I spent the year learning how to race on back-to-back-to-back days. I had good fitness, but my results were mediocre. Finally, a couple of weeks before the Breck Epic, I stopped riding. I slept. A lot. And when I wasn’t asleep, I pretended I was asleep. I rested. Recovered. Tapered. And something funny happened during all that resting. I lost a few pounds. And I felt mentally and physically rejuvenated. Maybe all those coaches that preach about recovery know what they are talking about?

I drove to Breckenridge ready to crush.


Days blurred together.

Stage 1: Rocky. A little wet. Some amazing singletrack. Fast dirt roads. Finish line.

Eat. Rest. Recover. Prepare for tomorrow.

Stage 2: Colorado Trail. Good memories. Better singletrack. Long climbs. Sunshine. Finish line.

Eat. Rest. Recover. Prepare for tomorrow.

Stage 3: French Pass. Beautiful. Breathtaking. White-knuckle downhill. Long climb. Long descent. Steep, soul-crushing climb. Finish line.

Eat. Rest. Recover. Prepare for tomorrow.

Stage 4: Climb. Climb. Climb. Descend. Climb Climb Climb. Finish line.

Eat. Rest. Recover. Prepare for tomorrow.

Stage 5: Up Wheeler Pass. Surreal at 12,500. Down Wheeeeeeeler Pass. Bike path. Rocky climb. Wonderful singletrack. Light rain. Finish line.

Eat. Rest. Recover. Prepare for tomorrow.

Stage 6: Fast start. Fast middle. Fast end. Finish line.

Eat. Rest. Recover. Prepare for tomorrow.



Everyone was smiling. Hugging. High-fiving. We had done it. Survived. Thrived, even. The Breck Epic was finished. And everyone who crossed that line had 240 reasons to celebrate.

I was bruised and battered. The racing had been furious. The trails, rough and rocky. And everyday had been a challenge. But everyday had also been a joy. Steep climbs were followed by no-brake descents. Rough patches of trail led to hero-dirt. And everywhere there was beauty. Snowy peaks. Dense forests. Wildflower filled meadows.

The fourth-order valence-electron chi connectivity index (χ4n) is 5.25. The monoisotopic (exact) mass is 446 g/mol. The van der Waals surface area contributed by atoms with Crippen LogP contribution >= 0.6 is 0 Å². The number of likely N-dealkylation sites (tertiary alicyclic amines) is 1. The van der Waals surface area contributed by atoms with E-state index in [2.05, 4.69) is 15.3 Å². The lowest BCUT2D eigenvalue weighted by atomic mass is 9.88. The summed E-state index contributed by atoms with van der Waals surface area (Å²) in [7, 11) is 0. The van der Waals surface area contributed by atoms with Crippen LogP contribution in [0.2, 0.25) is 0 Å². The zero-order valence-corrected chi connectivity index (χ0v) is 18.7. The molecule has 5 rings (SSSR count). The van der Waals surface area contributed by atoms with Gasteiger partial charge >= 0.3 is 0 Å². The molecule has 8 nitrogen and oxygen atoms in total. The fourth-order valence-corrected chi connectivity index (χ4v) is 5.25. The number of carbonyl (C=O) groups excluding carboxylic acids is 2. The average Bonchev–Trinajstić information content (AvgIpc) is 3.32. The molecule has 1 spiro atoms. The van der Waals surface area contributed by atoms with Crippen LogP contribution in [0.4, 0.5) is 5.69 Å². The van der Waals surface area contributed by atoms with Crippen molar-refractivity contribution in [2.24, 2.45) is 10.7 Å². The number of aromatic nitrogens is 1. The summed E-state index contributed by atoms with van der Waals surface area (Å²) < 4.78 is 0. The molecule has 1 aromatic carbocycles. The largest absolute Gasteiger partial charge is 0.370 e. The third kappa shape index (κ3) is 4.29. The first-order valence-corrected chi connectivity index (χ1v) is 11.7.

And my goals for the race? Forgotten about after day 1. I was having too much fun to worry about heart rates, standings, calories per hour, or all the other things I thought were important. Instead, I just focused on pedaling as fast as I could each day. And somehow (as painful as that was) doing that made everything else fall into place. But most of all, pedaling as fast as I could made the race fun. Old-school, no-strings-attached, playful fun. Just like mountain biking is supposed to be. Just like it’s always been.

I set out to challenge myself. I wanted to ride big, burly rides every day. I wanted to compete in my group. I did those things. But those initial purposes faded into the background. The Breck Epic is about meeting friends, chasing them around the mountains, and making them (and you) better bike racers.

What’s the best bike race you’ve ever done? Now do it every day for a week. That’s the Breck Epic.


Rain fell from the sky again. The crowd of racers dissipated. The eating and drinking and back-slapping were done. Breckenridge was in the rear-view mirror. Bittersweet.

I was tired. But I wanted to keep racing. I wanted to put off the inevitable return to real life.

I wanted to stay a Breck Epic racer forever.



  1. Elden
    August 19, 2014

    Yep. Best week of riding I’ve ever done. Afterward I wanted to move to Breckenridge. I still do.

  2. Ty
    August 19, 2014

    Yeah. What he said.